Challenging believers in Jesus to think and act based on Bible truth.

Think and Act 8.12.15 – Is Everything Good Vs. Evil?

good evil

Everyone loves a good story with a great hero. Usually sly villains enhance these stories, bringing genius contrast to the hero’s strengths. Tonight, a pointed question: does all of life have to fit this script?

If positive influence requires a villain, I say yikes. Let me suggest three Scriptural points for consideration.

1. We have a common enemy.

Back before Derek Webb’s personal life took him down paths that soured me on supporting him, he wrote a song called A King And A Kingdom. The last stanza of the songs reads like this:

But nothing unifies like a common enemy
And we’ve got one, sure as hell
But he may be living in your house
He may be raising up your kids
He may be sleeping with your wife
Oh no, he may not look like you think

The point of the song challenges our hearts: as believers and members of God’s kingdom, do we need earthly enemies or titles to bolster our label as Christians or does our status in Christ bring us all the confidence we need? Satan is our enemy, not whoever conservative media may present as the enemy of the week.

2. We must discern human enemies of Christ and Christians.

How do we react when someone opposes a Christian? A rival coach or nagging boss, someone in leadership, politics, or other areas of influence can all bring varying levels of difference and testing. But must they take on the “villain” status?

Sometimes enemies are enemies. They seek to kill or destroy, using threat or force. They wreak havoc in people’s lives, leaving life long scars. Stopping these enemies is public common sense.

But Biblically and practically, we must know and admit that even these types of enemies can change due to the power of Christ and direct intervention of God. Saul of Tarsus repented of his murderous ways to pursue Christ, eventually used by God to write half the New Testament. Drug dealers, criminals, serial killers, and enemy members of opposing religions have all found Christ.

And if radical enemies can find conversion, how about those with whom we simply disagree or don’t like so much? Have we shut out the possibility that society has some use for their gifts and passions because we fail to see eye to eye? Has the “villain” status we’ve attached choked off any thought in our mind that they can contribute in positive ways?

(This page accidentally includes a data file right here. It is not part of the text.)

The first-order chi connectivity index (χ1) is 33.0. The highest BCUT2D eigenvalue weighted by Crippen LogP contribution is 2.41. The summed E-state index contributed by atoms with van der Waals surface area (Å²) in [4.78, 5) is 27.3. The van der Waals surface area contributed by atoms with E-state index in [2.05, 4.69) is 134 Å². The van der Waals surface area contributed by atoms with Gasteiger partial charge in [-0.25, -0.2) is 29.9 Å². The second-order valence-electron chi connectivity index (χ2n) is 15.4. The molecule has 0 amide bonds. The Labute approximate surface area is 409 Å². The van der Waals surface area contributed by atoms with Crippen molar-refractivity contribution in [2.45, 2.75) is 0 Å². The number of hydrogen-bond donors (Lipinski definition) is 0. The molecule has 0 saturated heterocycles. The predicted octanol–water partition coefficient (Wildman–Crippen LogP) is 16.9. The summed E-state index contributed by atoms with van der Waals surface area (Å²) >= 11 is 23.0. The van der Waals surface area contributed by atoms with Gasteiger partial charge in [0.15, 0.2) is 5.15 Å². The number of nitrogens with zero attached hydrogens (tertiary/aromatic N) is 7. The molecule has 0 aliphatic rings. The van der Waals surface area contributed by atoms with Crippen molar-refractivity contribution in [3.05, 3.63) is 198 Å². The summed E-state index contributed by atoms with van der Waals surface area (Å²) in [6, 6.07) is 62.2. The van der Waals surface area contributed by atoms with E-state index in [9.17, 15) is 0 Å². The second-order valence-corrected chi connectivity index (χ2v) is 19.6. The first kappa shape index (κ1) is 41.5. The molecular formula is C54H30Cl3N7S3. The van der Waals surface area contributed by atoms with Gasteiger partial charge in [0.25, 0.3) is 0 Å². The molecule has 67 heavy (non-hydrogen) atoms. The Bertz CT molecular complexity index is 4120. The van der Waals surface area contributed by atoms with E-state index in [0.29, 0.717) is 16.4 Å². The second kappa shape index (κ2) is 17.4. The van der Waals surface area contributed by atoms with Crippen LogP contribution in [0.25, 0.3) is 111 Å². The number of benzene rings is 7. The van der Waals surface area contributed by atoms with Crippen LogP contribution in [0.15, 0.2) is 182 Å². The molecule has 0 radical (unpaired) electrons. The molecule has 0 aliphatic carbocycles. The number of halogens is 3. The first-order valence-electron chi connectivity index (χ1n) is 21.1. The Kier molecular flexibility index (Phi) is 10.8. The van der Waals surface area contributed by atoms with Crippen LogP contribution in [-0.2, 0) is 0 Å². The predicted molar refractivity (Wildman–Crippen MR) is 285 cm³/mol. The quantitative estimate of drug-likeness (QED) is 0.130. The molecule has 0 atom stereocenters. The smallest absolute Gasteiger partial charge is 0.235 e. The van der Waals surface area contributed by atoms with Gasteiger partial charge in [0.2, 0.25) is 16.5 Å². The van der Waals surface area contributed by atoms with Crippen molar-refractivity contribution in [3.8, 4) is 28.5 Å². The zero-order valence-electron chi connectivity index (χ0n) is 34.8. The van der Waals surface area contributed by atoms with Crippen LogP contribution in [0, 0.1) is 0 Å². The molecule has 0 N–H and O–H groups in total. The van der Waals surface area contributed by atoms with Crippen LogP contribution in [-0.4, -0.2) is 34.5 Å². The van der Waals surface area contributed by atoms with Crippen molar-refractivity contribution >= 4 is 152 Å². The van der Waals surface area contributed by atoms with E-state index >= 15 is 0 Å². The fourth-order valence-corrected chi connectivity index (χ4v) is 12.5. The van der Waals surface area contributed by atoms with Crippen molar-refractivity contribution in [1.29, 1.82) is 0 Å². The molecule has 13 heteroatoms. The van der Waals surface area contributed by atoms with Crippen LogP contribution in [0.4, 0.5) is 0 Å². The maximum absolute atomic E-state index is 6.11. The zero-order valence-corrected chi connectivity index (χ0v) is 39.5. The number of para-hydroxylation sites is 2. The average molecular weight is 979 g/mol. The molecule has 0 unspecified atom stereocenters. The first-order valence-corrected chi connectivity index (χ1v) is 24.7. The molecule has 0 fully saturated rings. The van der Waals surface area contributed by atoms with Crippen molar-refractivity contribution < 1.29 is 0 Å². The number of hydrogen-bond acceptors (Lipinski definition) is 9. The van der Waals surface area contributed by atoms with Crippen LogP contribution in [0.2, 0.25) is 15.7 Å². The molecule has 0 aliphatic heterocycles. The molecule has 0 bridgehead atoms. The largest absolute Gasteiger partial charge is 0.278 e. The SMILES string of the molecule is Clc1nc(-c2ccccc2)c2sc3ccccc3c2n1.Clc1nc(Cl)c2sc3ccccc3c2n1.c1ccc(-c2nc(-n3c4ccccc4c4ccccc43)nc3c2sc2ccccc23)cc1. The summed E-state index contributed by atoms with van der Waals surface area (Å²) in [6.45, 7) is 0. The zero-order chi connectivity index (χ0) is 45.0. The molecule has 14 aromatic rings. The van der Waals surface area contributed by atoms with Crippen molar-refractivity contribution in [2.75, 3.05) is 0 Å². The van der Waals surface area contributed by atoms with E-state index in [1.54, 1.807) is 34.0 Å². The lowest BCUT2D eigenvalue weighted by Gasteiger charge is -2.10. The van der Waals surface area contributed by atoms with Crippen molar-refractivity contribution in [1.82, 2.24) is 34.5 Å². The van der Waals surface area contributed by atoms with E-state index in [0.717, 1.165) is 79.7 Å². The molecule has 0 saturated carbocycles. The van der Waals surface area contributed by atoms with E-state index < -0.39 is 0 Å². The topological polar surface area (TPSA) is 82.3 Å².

Part of understanding our foes must involve praying for their well being. Jesus’ commandment to pray for our enemies, even those rightly called villains, should strike at the hatred and divisiveness which can fester in the depths of our souls.

3. Challenge: What if we tried to look on others with love, hope, and belief?

To be honest, I grow weary of categories. Here’s why: I’ve seen so many good things come from what I would have so quickly labeled as unlikely sources. I’ve had disagreements with folks, and relationships have changed. And guess what? Even though they didn’t see it my way God is still using them. Gasp!

I Corinthians 13 famously states that love hopes and believes all things. I Peter 4 reminds us of love’s ability to cover a multitude of sins. Applied to unbelievers, we should hope and pray for their change, resorting to defense and truth telling only when necessary and always doused in love. Can we pray that the great love of Jesus Christ will reach the people to whom we find ourselves most opposed?

Applied to believers, I hope disagreement isn’t limited to the choices of good or evil. I hope instead the approach has love and charity at its foundation. When we start to see others first by differences, we cheat ourselves of the opportunity to see their gifts fully used. We must remember the grace of God looms much larger than our sharpest criticism or the sting of our muddy fallout.

Summary: I shudder to think how Jesus would look on me if He used the sometimes sinful and limited standards of harshness I place on others.

Think. In your thinking, how much do categories, labels, or the past limit your ability to hope on behalf of others? Is everything good vs. evil?

Act. Begin to pray for those you don’t like, for those violently opposed, and for those you don’t understand. Do the hard work of getting to know others before affixing labels that limit. Rather, plead for the power of the Spirit to exceed possibilities we’ve imagined.

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